Friday, June 19, 2009

"The Explosive Child" by Ross W Greene

The Explosive Child: A New Approach for Understanding and Parenting Easily Frustrated, Chronically Inflexible Children by Ross W Greene, Ph.D.

I must begin this review by stating that I think that the book has a somewhat unfortunate title. At least to me, it sounds terribly negative, and that's something I try to avoid in parenting books. (I will never forget the day I picked up Dr James Dobson's "The Strong-Willed Child" wherein he said that some kids are just stubborn and we must basically beat it out of them otherwise they will end up sending themselves to hell. Really, that's what he said! It was terrible!) In any case, TEC is not like that at all. It's actually a very positive and proactive sort of book.

One point he does make right at the beginning is that some children explode (yelling, tantruming, hurting others, etc) while others implode (shutting down, ignoring, walking away from the situation, etc). Children with different temperaments will of course react to things differently, but according to Dr Greene, the causes are essentially the same, so can be treated with the same method.

Dr Greene's basic premise is that children do well if they can (rather than the more commonly taught children do well if they want to). In other words, if the child knows the rules, and has motivation to follow them, but is consistently misbehaving anyway, then it is because he has "a developmental delay--a learning disability of sorts--in the skills of flexibility and frustration tolerance" (p 15). In other words, they don't misbehave because they want to, they misbehave because they literally don't have the skills to process situations and behave in a more appropriate or adaptive manner. These kids don't need more incentives, punishments, or consequences--they need to be taught the skills that they are lacking.
Greene explains that "An explosive outburst--like other maladaptive behavior--occurs when the cognitive demands being placed upon a person outstrip that person's capacity to respond adaptively" (p 17). I know that's a lot of big words and technical terms all strung together, but take a minute to go back and read it again, because it's really critical as it underpins the whole philosophy of the book.

Having established that these children are misbehaving (and exploding/imploding) because they lack the skills to do otherwise, Greene then lays out the skills which are commonly lacking (different children will lack different skills of course, and many lack more than one):
  • Executive Skills (shifting from one activity to another, organization/planning, putting ideas into action, and separating emotional response from the thinking necessary to solve the problem)
  • Language Processing Skills (categorizing & expressing emotion, identifying & articulating his own needs, and solving problems)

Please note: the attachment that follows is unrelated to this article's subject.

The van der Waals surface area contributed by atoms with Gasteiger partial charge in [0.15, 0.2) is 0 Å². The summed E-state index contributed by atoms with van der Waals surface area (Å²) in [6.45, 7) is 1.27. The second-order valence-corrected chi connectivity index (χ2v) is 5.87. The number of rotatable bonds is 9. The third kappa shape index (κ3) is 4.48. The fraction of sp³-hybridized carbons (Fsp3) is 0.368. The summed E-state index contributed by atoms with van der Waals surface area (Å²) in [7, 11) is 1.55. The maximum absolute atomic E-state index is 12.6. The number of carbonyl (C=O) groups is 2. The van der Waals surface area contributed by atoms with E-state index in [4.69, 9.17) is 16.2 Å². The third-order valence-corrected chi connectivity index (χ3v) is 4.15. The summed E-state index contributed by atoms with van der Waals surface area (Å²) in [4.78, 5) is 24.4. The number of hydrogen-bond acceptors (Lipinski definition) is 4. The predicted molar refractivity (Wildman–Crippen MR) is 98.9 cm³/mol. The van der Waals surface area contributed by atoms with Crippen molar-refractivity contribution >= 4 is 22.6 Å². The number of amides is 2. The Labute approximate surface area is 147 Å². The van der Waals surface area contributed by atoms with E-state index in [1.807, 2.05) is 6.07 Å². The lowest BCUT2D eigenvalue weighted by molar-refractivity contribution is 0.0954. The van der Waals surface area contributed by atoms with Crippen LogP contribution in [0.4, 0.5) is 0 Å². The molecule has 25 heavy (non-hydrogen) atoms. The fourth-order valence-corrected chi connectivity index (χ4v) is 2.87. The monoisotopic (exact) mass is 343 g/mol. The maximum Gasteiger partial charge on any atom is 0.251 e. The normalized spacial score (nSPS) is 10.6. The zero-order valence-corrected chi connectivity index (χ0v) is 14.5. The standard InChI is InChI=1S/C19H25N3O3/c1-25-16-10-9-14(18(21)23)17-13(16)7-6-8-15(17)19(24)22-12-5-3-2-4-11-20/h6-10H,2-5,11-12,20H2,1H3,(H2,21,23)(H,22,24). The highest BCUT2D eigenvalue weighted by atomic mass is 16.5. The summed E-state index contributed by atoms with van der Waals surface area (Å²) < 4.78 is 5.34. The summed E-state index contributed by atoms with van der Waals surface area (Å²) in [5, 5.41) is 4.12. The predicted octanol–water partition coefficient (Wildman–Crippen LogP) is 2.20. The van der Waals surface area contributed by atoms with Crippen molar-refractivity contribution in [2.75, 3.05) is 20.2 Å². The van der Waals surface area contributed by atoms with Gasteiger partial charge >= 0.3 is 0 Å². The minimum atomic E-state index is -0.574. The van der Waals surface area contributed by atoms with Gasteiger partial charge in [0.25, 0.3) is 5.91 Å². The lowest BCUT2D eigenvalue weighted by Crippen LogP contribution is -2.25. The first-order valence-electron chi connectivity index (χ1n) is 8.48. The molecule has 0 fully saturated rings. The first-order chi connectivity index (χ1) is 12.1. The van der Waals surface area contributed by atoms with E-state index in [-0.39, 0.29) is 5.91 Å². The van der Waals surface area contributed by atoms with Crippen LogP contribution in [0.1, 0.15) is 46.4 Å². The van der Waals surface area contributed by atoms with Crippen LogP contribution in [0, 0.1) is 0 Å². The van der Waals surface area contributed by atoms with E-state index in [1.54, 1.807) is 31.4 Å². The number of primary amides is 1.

• Emotion Regulation Skills (when they become tired, irritated, scared, or otherwise upset their emotion gets in the way of their thinking, so they become irrational, inflexible, frustrated, and explosive)
  • Cognitive Flexibility Skills ("black-and-white thinkers stuck in a grey world" who struggle with adapting to changes in plans or changes in routine/schedule)
  • Social Skills (picking up social cues, interpreting those cues correctly, figuring out appropriate responses in social situations, and realizing how his behavior affects others)
Dr Greene is quick to clarify that these should be used as explanations, not excuses. In other words, this process of identifying lagging skills is just to help us understand what we need to consider as we begin to teach the child how to gain those skills--it is not an excuse for his maladaptive behavior.
The second part of identifying the problem is to consider triggers--that is, the situations or events that tend to set the child off. Many children are triggered by being tired, hungry, frustrated, or overstimulated. Sometimes just the presence of a certain person (or type of person) can be a trigger. Other triggers include things like being corrected, having an unexpected change in plans, or having to switch from one activity to another. Hopefully most parents already know that reducing triggers can reduce explosions, but sometimes triggering situations cannot be avoided, and that is where Plan B comes in.

Dr Greene discusses 3 plans: Plans A, B, and C.
Plan A is where the Adult forces his will on the child (it's what most of us were probably raised with--a "because I said so" sort of mentality, and when applied to a child who lacks the skills to measure up to the adult's expectations, it is a recipe for disaster...not to mention that it's not very respectful of the child!).
Plan C is where the adult capitulates and just lets the Child do what he pleases (which is not respectful of the adult, so is also problematic).
Plan B is to utilize what Dr Greene calls "collaborative problem solving" (CPS) to find solutions that will solve the concerns of Both adult and child. So of course Plan B is the ideal.
There is a time for Plan A--when the kid is running into the road of course you should grab him and stop him in spite of his protests. There is also a time for Plan C--when you realize that the issue at hand is not that big a deal or that your expectation was unrealistic. For the rest of the time, CPS can be a great tool to help parent and child work out solutions to deal with the immediate problems...and over time, as the parent guides them through the thinking processes of CPS, the child should be able to develop the skills he's been lacking.

Collaborative Problem Solving (in it's simplest form) consists of 3 steps:
1--empathize with the child (get their concern on the table, and let them see that you care about them and their concern)
2--define the problem (get your concern on the table too)